Placing her palm over the boy’s heart Adema sent an exploratory pulse into it.

“He’s a full dark,” Adema said, opening her eyes and almost whispering the words.

“A pure dark.” Nyx corrected with a hint of uncertainty.

“Then what’s the point? He’s worthless in that case.” Adema asked.

“Just fix him for me. And make sure Stefan doesn’t find out.” Nyx repeated.

“That’s going to be a problem,” Adema said. She got a long sigh out of Nyx and following that was the sound of platinum coins being stacked onto a nearby table.

“How much of a problem?” Nyx asked, watching her guard stack one coin, on top of the other.

“A very big problem.” An old man’s voice said as he pulled back one of the separating curtains.



Waking up Sylver felt like a giant had hit his head with a club. He was thirsty, exhausted, and his back hurt for some reason. He lay in bed for a while, just enjoying the many pains of being alive. It’s been a while, to say the least since he’d done something like this.

There was something satisfying at just laying in bed like this and enjoying the warmth of another person. Certainly, the activities done during the night were also very satisfying, but in a much simpler way.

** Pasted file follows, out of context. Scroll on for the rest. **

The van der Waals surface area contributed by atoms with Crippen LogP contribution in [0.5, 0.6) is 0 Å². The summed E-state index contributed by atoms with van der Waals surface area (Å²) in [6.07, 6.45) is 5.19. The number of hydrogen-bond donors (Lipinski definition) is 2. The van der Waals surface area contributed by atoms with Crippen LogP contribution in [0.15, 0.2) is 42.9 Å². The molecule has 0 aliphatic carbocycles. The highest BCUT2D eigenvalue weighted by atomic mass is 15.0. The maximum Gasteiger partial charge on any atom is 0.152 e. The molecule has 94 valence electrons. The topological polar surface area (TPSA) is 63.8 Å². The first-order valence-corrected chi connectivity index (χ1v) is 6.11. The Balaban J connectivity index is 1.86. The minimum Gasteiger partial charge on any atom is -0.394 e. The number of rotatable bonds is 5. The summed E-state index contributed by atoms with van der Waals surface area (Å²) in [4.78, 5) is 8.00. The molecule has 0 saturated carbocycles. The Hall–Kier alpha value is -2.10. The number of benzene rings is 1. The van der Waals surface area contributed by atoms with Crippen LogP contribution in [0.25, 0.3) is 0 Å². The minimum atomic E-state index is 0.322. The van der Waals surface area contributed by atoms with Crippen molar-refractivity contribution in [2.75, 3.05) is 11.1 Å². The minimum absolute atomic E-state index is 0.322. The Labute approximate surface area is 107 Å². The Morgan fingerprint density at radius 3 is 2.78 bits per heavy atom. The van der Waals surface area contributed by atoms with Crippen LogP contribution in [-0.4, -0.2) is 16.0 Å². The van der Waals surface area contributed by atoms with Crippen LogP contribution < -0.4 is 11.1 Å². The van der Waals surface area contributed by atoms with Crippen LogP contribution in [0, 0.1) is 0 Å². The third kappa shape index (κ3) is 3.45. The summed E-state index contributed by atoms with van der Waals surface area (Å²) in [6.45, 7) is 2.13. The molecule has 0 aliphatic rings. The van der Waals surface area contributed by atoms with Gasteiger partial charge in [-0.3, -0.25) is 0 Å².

“Do you mind not telling anyone?” Leke asked after waking up.

“I’ve got no one to tell. But I don’t think it’s me you should be worrying about.” Sylver answered, and gestured at a woman standing inside the open doorway. She had an incredibly smug look on her face, that Sylver couldn’t help but smile back on.

Before the woman could say anything, Leke threw a pillow at her, causing her to shut the door and leave.

“Fuck me!” Leke said, rolling out of the bed and quickly getting dressed.

“I take it that was one of your roommates?” Sylver asked, stretching and wincing at something stinging on his back.